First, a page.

Restaurant Tips & Options on the Low FODMAP Diet

How often have you heard “Let’s go out and celebrate?” Probably very frequently. We celebrate many occasions by going out to eat at restaurants, such as birthdays, anniversaries and accomplishments. Plus, dining out is a great way to learn about someone on a date, connect with friends and spend time with family.

Eating out at restaurants is a social norm and it’s tough to be excluded from all those activities. Choosing the appropriate foods at restaurants while on the low FODMAP diet is not easy and requires some due diligence. By far, the safest options are available at home, but who wants to hibernate in their home all the time? Being social and not limiting my normal activities is a big part of my happiness, so I was determined to find available options in any restaurant.

As a former server, prior to my IBS issues, I tried to accommodate any special requests. However, with the digital age, the message gets a little distorted by the time it gets to the people cooking your meal. And cross contamination is a common occurrence. So be prepared. How you you be prepared? Read on.

Tips to prepare you for dining out at restaurants on the low FODMAP diet:

  • Know where hidden FODMAP ingredients are. Almost all sauces and soups will not be an option in restaurants due to milk, flour, garlic and/or onions. Even soy sauce contains wheat. Many hamburgers patties include bread crumbs and onions. Even non-breaded fried food has a risk of cross contamination in the fryer. Once you’ve done some serious low FODMAP grocery shopping, you should understand where issues can pop up, and the same goes for almost all restaurants.
  • Know the menu. Look up the menu online prior to going to the restaurant. This will prepare you for what to order, so you don’t spend an hour reviewing the menu for acceptable items. It also allows you to bring any additional items to accompany your meal. I am a big fan of toting my homemade balsamic dressing to go with a salad, bringing a spice blend for a plain grilled steak and having gluten free soy sauce on hand. If nothing on the menu is doable (i.e. Italian restaurants are tough), suggest another restaurant to your party. If that’s not an option, you can always eat prior and let other know that you already ate. I struggle to do this since its hard to sit and watch others eat, but it is something you can do to not exclude yourself from social gatherings.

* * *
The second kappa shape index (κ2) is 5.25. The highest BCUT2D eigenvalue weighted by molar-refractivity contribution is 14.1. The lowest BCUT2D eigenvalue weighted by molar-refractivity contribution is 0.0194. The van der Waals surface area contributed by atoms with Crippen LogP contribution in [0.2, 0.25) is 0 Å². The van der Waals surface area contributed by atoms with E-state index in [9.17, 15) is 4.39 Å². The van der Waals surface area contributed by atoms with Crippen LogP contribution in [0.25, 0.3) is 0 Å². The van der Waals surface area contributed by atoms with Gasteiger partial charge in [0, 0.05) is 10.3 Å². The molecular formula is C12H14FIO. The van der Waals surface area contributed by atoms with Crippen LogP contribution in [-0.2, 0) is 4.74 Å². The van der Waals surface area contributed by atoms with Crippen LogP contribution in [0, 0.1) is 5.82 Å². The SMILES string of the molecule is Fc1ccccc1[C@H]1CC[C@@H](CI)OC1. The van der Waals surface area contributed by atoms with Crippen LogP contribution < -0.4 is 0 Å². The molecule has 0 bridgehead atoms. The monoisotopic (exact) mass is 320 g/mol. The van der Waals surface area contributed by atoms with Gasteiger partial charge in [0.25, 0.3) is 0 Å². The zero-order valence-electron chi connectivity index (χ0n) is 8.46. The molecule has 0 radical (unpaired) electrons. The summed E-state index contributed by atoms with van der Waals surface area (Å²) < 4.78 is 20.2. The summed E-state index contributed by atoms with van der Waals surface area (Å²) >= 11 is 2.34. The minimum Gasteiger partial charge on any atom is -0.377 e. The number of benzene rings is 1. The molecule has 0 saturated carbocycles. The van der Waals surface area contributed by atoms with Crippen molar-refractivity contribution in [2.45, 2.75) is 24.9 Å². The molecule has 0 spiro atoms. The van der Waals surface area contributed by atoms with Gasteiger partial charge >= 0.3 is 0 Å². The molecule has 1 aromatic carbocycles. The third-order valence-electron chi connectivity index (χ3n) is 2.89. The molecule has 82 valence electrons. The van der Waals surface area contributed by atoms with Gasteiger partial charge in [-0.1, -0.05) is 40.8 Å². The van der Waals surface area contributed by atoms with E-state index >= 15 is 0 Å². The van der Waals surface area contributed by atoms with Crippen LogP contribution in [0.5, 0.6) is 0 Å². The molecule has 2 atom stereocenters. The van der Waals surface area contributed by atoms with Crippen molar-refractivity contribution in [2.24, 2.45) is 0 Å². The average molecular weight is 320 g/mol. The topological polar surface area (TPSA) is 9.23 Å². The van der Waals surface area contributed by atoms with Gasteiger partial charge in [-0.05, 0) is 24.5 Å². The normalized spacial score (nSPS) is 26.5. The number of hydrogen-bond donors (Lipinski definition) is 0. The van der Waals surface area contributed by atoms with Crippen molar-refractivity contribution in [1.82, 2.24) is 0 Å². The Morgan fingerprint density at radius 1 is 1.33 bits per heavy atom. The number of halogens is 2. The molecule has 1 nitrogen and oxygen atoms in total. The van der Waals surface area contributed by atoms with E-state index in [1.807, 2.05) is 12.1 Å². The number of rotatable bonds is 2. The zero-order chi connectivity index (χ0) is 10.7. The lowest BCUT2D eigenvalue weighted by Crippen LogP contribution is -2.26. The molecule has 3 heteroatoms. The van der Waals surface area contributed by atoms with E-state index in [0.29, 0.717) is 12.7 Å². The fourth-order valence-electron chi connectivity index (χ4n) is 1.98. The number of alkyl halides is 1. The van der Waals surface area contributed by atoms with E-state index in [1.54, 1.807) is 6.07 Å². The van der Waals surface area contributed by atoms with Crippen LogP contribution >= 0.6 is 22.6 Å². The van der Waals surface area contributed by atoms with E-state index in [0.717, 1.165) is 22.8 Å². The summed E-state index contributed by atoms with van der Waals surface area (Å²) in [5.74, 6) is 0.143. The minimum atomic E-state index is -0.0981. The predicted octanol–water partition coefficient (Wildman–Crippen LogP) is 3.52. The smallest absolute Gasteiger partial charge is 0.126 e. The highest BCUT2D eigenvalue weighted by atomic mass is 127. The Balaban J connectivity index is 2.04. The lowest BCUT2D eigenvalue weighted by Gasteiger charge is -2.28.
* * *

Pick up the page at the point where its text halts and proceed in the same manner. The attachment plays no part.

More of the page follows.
• Dine at non-peak times. This will allow the restaurant staff the time to incorporate your special needs. If you eat at the dinner rush, a server or chef may not take the time to punch in all your special requests.
  • Prepare your body. I take Konsyl Natural FiberKonsyl Natural Fiber twice a day, so I ensure I do this prior to eating out. As extra assurance, I also take a Heather’s Tummy Tamers Peppermint Oil CapsuleHeather's Tummy Tamers Peppermint Oil Capsules about an hour prior to eating. This prepares me for any slip-ups that the might occur. In extreme cases, especially if it’s an unfriendly menu, I will take an Imodium A-D .
  • Know how to talk to your server. Like it or not, you have to be THAT person with numerous special requests. Approach it in a very friendly manner and you don’t have to be too specific. My line usually goes something like this. “I am so sorry, but I have a number of food allergies, so my order is going to unique.” I may fib a little in that I don’t actually have allergies, but everyone can easily understand this. I learned this when I was gluten free and I told servers that I had a wheat allergy. It was much easier for them to understand this than trying to explain what gluten was.